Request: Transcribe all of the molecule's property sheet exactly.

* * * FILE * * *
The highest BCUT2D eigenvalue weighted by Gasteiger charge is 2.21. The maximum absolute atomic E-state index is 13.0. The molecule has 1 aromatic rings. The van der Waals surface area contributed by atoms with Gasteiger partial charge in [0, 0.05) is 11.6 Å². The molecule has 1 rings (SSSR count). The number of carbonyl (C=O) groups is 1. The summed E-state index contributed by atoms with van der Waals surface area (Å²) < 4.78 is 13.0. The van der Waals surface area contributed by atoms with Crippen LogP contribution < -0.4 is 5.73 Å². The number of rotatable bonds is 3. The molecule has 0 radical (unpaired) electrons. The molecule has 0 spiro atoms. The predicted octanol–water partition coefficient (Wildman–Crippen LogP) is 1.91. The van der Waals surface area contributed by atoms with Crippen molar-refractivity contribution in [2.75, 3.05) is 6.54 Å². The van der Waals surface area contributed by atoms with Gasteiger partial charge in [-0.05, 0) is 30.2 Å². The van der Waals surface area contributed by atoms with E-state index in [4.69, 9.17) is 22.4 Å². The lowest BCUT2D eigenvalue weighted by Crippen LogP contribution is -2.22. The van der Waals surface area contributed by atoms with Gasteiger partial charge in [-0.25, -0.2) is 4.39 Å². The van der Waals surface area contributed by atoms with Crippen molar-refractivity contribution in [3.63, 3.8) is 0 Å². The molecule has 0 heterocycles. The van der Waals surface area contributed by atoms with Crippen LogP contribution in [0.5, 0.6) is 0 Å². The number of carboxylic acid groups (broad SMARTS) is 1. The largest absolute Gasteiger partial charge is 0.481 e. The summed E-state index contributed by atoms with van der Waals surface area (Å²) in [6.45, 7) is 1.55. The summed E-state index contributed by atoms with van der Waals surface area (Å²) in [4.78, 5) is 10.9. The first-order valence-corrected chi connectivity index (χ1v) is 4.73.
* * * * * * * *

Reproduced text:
The highest BCUT2D eigenvalue weighted by Gasteiger charge is 2.21. The maximum absolute atomic E-state index is 13.0. The molecule has 1 aromatic rings. The van der Waals surface area contributed by atoms with Gasteiger partial charge in [0, 0.05) is 11.6 Å². The molecule has 1 rings (SSSR count). The number of carbonyl (C=O) groups is 1. The summed E-state index contributed by atoms with van der Waals surface area (Å²) < 4.78 is 13.0. The van der Waals surface area contributed by atoms with Crippen LogP contribution < -0.4 is 5.73 Å². The number of rotatable bonds is 3. The molecule has 0 radical (unpaired) electrons. The molecule has 0 spiro atoms. The predicted octanol–water partition coefficient (Wildman–Crippen LogP) is 1.91. The van der Waals surface area contributed by atoms with Crippen molar-refractivity contribution in [2.75, 3.05) is 6.54 Å². The van der Waals surface area contributed by atoms with Gasteiger partial charge in [-0.05, 0) is 30.2 Å². The van der Waals surface area contributed by atoms with E-state index in [4.69, 9.17) is 22.4 Å². The lowest BCUT2D eigenvalue weighted by Crippen LogP contribution is -2.22. The van der Waals surface area contributed by atoms with Gasteiger partial charge in [-0.25, -0.2) is 4.39 Å². The van der Waals surface area contributed by atoms with Crippen molar-refractivity contribution in [3.63, 3.8) is 0 Å². The molecule has 0 heterocycles. The van der Waals surface area contributed by atoms with Crippen LogP contribution in [0.5, 0.6) is 0 Å². The number of carboxylic acid groups (broad SMARTS) is 1. The largest absolute Gasteiger partial charge is 0.481 e. The summed E-state index contributed by atoms with van der Waals surface area (Å²) in [6.45, 7) is 1.55. The summed E-state index contributed by atoms with van der Waals surface area (Å²) in [4.78, 5) is 10.9. The first-order valence-corrected chi connectivity index (χ1v) is 4.73.